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Army Long Service And Good Conduct LSGC Medal EIIR Miniature

Miniature £13.00 (Inc. Vat)

Description

Army Long Service And Good Conduct LSGC Medal EIIR Miniature

Instituted: 1830.

Branch of Service: Army.

Ribbon: Plain crimson was used till 1917 when white stripes were added to the edges. Dominion and colonial medals formerly had crimson ribbons with a narrow central stripe in dark green (Commonwealth of Australia), dark blue (New South Wales ), light blue (Queensland), pink (Tasmania), orange (Cape of Good Hope), yellow (Natal), white (Canada), light green (NZ). New Guinea had a scarlet ribbon with a light blue central stripe and South Australia had no central stripe on a plain crimson ribbon.

Original Metal: Silver.

Size: 36mm.

Description: Over the long period in which this medal has been in use it has undergone a number of changes. Until 1901 the obverse bore a trophy of arms with the royal arms in an oval shield in the centre while the reverse bore the inscription FOR LONG SERVICE AND GOOD CONDUCT. The first issue had the royal arms with the badge of Hanover on the obverse and small suspension ring with a plain crimson ribbon. A large ring was substituted in 1831. On the accession of Queen Victoria in 1837 the Hanoverian emblem was dropped from the arms. In 1855 a swivelling scroll suspension was substituted and in 1859 small lettering replaced the original large lettering on the reverse. From 1901, however, the effigy of the reigning sovereign was placed on the obverse although the reverse remained the same. In 1920 the swivelling scroll suspension gave way to a fixed suspender. In 1930 the title of the medal was changed to the Long Service and Good Conduct (Military) Medal; at the same time the design was modified. A fixed suspension bar was added, bearing the words REGULAR ARMY or the name of a dominion (India, Canada, Australia, New Zealand or South Africa). This replaced the Permanent Forces of the Empire LSGC Medal.

Bar for additional periods of 15 years worn on the medal ribbon. The bar is represented by a silver rosette when the ribbon only is worn.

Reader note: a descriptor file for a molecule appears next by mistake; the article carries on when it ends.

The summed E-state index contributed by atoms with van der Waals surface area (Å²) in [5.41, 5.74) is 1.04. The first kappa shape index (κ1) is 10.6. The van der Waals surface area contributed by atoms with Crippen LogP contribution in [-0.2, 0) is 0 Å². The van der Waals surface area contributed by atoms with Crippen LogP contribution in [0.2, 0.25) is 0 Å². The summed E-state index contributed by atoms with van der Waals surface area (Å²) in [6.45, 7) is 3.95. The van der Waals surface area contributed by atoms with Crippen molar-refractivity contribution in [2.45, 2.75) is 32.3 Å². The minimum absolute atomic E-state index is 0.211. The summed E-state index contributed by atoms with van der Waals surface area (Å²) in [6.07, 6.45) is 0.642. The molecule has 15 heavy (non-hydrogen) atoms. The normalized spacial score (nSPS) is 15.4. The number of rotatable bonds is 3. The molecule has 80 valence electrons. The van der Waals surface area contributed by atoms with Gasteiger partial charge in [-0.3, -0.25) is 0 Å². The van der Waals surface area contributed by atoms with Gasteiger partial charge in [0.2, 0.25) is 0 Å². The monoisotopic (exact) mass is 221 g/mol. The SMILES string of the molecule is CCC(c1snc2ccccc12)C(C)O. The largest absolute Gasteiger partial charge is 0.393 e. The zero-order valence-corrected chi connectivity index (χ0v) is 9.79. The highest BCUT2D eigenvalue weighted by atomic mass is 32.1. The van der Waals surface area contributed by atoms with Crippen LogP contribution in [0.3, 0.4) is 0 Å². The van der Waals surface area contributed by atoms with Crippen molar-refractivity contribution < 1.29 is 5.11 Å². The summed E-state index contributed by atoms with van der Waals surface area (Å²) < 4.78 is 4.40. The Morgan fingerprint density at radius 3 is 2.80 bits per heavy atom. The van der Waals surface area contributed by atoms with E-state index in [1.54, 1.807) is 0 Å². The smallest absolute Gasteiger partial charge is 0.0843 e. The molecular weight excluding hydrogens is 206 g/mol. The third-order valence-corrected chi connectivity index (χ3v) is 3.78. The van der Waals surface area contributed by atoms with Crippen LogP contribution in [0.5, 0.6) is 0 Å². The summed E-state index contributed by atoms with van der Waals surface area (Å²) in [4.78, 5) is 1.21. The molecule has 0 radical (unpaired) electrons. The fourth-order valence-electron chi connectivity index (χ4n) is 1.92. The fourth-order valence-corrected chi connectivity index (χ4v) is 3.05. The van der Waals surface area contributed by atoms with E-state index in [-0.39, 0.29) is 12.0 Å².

Nil
Cannot be engraved

 

Additional information

INFO

Originally awarded to soldiers of exemplary conduct for 21 years service in the infantry or 24 years in the cavalry, but in 1854 the qualifying period was reduced to 18 years and in 1977 to 15 years. During the Second World War commissioned officers were permitted to acquire this medal so long as they had completed at least 12 of their 18 years service in the ranks. Canada discontinued the LSGC medal in 1950 when the Canadian Forces Decoration was instituted, while South Africa replaced it with the John Chard Medal later the same year. From 1930 onwards the lettering of the reverse inscription was in tall, thin letters. In 1940 bars for further periods of service were authorised. The LSGC is invariably named to the recipient. The William IV and early Victorian issues (to 1854) were impressed in the style of the Waterloo Medal and also bore the date of discharge and award. The 1855 issue was not dated, while lettering was impressed in the style of the Military General Service Medal. Later Victorian issues, however, were engraved in various styles, while medals from 1901 onwards are impressed in small capitals of various types. Medals to Europeans in the Indian Army are engraved in cursive script. Recent research by Irvin Mortensen, however, reveals that some medals after 1850 were issued unnamed, and this also accounts for various unofficial styles of naming found on later medals.

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